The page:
Tipi bedding. Photo credit: Michael Daly circa 1991

(Gabriele’s journal – May 8, 1992)

(Nick’s narrative – June 2, 2022)

Tito had gifted me a small hatchet from one of his thefts. Not that useful as a tool, but I found it evocative, and immediately began transforming it. I carved a turtle ideogram and other markings into its wooden handle. I sharpened the blade and practiced throwing it at the tree stump we used as a stool next to the fire pit. This ritual eventually got me to where I could stick a throw from various short distances every time. Both an actual and a symbolic achievement, the hatchet took on the status of a talisman. I tied seven black crow feathers, threaded onto a piece of rawhide, to the handle. The hatchet was now my tong war axe. I named it “Temahikan,” the Lenape word for axe. 

The drug sales meant that there was constant traffic day and night at the Hill. Coco’s hut was less than ten yards from the tipi, and although most transactions were quick and quiet, the steady stream of strangers was disruptive and unnerving, especially at night. I stuck the blade of Temahikan within quick reach in the earth beside our bed before going to sleep each night.

Only about five feet tall, with disheveled curly black hair, Coco resembled a fairytale witch in her hunched-over crippled walk. She was not a good witch, but not an evil one either, just another addict getting by. Selling drugs was the only path available to her.

One day, a tall Hispanic guy I’d never seen before walked up to her hut. I was standing nearby and watched the argument unfold. 

“The money’s good. Come on, take it.” In his hand he had a single bill. 

“I can’t sell you anything. Get out of here. You shouldn’t even be here.”

“Come on, Coco. I’ve helped you out many times.”

“Don’t be stupid. You’re stupid for just being here.”

“I know. Just this one time.”

Coco refused the trade. “Get out of here and don’t come back. I won’t say nothing, but they’ll know you been here. I’m not gonna get hurt because of you.”

He started to leave but stopped and turned slowly to face me. It was then I saw it. The “crack smile.” Same as the one I’d seen on Blade, but healed over into an ugly ear-to-ear white scar. 

I was on edge watching him walk up to me, the neck scar had flipped my mind into battle mode. It was as if I was back in jail. Was I the Wolf or the Lamb? Such a mindset is helpful and even necessary in jail, but can get you killed in the streets with its guns, knives, and other weapons. My adrenaline was pumping, and my entire being was ready for the confrontation with this wolf at the door.

“You’re in the tipi, right?” I faintly nodded yes. “I’ve never seen a real one before. That’s really something.”

His casual, friendly demeanor half disarmed me, but he still spelled danger.

“Where do you buy something like that?”

My wife and I built it. She sewed together mailbags for the cover.”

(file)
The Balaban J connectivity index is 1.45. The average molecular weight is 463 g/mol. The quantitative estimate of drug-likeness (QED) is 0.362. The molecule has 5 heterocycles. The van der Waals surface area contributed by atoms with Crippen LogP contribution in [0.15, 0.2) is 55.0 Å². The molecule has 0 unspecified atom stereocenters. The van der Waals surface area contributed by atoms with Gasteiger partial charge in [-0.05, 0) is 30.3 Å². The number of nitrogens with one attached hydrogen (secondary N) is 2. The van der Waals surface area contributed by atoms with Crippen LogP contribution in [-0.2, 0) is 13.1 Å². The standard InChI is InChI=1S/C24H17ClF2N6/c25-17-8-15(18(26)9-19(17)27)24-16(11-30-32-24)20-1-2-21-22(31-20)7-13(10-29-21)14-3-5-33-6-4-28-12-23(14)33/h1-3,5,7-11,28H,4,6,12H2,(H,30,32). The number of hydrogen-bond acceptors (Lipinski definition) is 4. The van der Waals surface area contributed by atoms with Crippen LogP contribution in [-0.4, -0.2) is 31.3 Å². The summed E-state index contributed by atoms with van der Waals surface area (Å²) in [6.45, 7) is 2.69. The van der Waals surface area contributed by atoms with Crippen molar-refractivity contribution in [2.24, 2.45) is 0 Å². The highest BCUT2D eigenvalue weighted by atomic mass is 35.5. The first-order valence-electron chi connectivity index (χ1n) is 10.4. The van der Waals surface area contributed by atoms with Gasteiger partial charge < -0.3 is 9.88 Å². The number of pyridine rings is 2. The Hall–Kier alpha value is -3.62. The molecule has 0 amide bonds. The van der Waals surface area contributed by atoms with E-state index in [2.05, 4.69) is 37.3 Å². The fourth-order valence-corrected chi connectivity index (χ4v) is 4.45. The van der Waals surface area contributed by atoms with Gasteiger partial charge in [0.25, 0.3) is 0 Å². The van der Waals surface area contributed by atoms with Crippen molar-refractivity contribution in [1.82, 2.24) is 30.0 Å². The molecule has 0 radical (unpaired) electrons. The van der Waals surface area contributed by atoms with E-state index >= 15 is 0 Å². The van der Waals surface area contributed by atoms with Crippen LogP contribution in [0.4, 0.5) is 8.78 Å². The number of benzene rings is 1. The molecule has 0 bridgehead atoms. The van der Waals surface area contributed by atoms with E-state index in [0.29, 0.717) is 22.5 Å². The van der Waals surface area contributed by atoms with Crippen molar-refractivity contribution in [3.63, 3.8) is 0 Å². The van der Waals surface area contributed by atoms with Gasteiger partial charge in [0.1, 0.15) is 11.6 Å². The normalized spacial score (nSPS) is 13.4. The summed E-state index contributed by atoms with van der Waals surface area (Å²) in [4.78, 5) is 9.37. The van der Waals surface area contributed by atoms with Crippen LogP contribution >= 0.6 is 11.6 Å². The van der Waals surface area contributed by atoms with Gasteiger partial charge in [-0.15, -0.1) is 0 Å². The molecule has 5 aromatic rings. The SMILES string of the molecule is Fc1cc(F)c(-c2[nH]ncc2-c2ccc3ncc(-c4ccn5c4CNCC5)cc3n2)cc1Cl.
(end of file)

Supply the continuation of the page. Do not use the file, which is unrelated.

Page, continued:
I was wary, but decided to treat the stranger like any other citizen who innocently asked about the tipi. Also, I was curious about the story behind his crack smile. Was his story as horrifying as Blade’s had been?

“I’ll show you the inside if you want.”

“Yeah, okay, thanks.” He shoved the drugs he had bought from Coco under his belt as we walked around to the front of the tipi. I pulled back the door flap and offered him to step in, following behind him. We stood next to each other as he examined everything in detail.

“That’s something. You got a fire and everything. Who’s all these paintings of?”

“The people who live up here. My wife did their portraits.”

He pointed at one of the portraits. “Hey, that’s Red, right?” I smiled and nodded. “He’s an old partner of mine.” 

He pointed to the bedding against the north wall of the tipi. “Is that where you sleep?”

“Yeah.” A wave of fear hit me as I answered the question. I felt momentarily stupid showing this possibly dangerous man the inside of my home. Then I reminded myself that dozens of people had been inside the tipi before him.  

“What’s that, an Indian tomahawk?”  I religiously displayed Temahikan each morning before I left, placing it on top of the white pillows of the bedding.

“No, it’s just an axe. I decorated it. Here, I’ll show you something. Stand next to me.” I picked up Temahikan, untying the crow feathers, and then tying them to my belt buckle. I stood a body’s length away from the tree stump stool. I raised the hatchet deliberately over my right shoulder, holding it there for a moment before uttering the four syllables under my breath and throwing it. “Ta-ma-hee-kan.” The sharpened blade of my war axe stuck into the side of the stump.

Pipe tomahawks are artifacts unique to North America: created by Europeans as trade objects but often exchanged as diplomatic gifts. They were symbols of the choice Europeans and Native Americans faced whenever they met: one end was the pipe of peace, the other an axe of war.

Visit this page to engage with Nick about hybrid literary genres crossing the fiction/nonfiction border. This inquiry is being written, and should ideally be read, contemporaneously with the excerpts. For the section that is current to this post, use this bookmark link